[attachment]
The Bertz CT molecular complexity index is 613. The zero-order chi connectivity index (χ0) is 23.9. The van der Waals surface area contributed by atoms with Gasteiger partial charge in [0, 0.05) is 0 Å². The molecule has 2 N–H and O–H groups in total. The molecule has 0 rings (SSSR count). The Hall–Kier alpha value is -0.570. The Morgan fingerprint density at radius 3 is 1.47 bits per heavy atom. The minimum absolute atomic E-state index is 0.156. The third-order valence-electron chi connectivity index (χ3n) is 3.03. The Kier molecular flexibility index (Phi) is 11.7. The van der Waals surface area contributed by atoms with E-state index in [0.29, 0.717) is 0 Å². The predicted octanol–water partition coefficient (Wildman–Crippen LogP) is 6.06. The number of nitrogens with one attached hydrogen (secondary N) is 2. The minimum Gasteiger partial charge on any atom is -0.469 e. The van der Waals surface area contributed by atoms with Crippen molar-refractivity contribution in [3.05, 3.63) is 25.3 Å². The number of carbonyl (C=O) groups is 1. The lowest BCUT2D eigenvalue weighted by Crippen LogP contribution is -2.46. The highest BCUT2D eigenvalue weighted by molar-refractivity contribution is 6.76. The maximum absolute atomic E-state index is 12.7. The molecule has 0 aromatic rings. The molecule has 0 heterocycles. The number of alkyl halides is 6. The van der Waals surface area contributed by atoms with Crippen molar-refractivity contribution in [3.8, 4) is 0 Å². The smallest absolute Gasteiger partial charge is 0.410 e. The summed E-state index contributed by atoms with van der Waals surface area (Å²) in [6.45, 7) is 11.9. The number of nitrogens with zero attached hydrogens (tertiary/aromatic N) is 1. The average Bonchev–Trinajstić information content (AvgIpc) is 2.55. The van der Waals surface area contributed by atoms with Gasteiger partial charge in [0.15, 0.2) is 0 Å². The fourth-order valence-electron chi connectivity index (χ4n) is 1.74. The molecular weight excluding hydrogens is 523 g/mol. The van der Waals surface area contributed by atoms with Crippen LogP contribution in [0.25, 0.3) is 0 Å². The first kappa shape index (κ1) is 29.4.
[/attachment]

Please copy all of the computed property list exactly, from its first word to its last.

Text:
The Bertz CT molecular complexity index is 613. The zero-order chi connectivity index (χ0) is 23.9. The van der Waals surface area contributed by atoms with Gasteiger partial charge in [0, 0.05) is 0 Å². The molecule has 2 N–H and O–H groups in total. The molecule has 0 rings (SSSR count). The Hall–Kier alpha value is -0.570. The Morgan fingerprint density at radius 3 is 1.47 bits per heavy atom. The minimum absolute atomic E-state index is 0.156. The third-order valence-electron chi connectivity index (χ3n) is 3.03. The Kier molecular flexibility index (Phi) is 11.7. The van der Waals surface area contributed by atoms with E-state index in [0.29, 0.717) is 0 Å². The predicted octanol–water partition coefficient (Wildman–Crippen LogP) is 6.06. The number of nitrogens with one attached hydrogen (secondary N) is 2. The minimum Gasteiger partial charge on any atom is -0.469 e. The van der Waals surface area contributed by atoms with Crippen molar-refractivity contribution in [3.05, 3.63) is 25.3 Å². The number of carbonyl (C=O) groups is 1. The lowest BCUT2D eigenvalue weighted by Crippen LogP contribution is -2.46. The highest BCUT2D eigenvalue weighted by molar-refractivity contribution is 6.76. The maximum absolute atomic E-state index is 12.7. The molecule has 0 aromatic rings. The molecule has 0 heterocycles. The number of alkyl halides is 6. The van der Waals surface area contributed by atoms with Crippen molar-refractivity contribution in [3.8, 4) is 0 Å². The smallest absolute Gasteiger partial charge is 0.410 e. The summed E-state index contributed by atoms with van der Waals surface area (Å²) in [6.45, 7) is 11.9. The number of nitrogens with zero attached hydrogens (tertiary/aromatic N) is 1. The average Bonchev–Trinajstić information content (AvgIpc) is 2.55. The van der Waals surface area contributed by atoms with Gasteiger partial charge in [0.15, 0.2) is 0 Å². The fourth-order valence-electron chi connectivity index (χ4n) is 1.74. The molecular weight excluding hydrogens is 523 g/mol. The van der Waals surface area contributed by atoms with Crippen LogP contribution in [0.25, 0.3) is 0 Å². The first kappa shape index (κ1) is 29.4.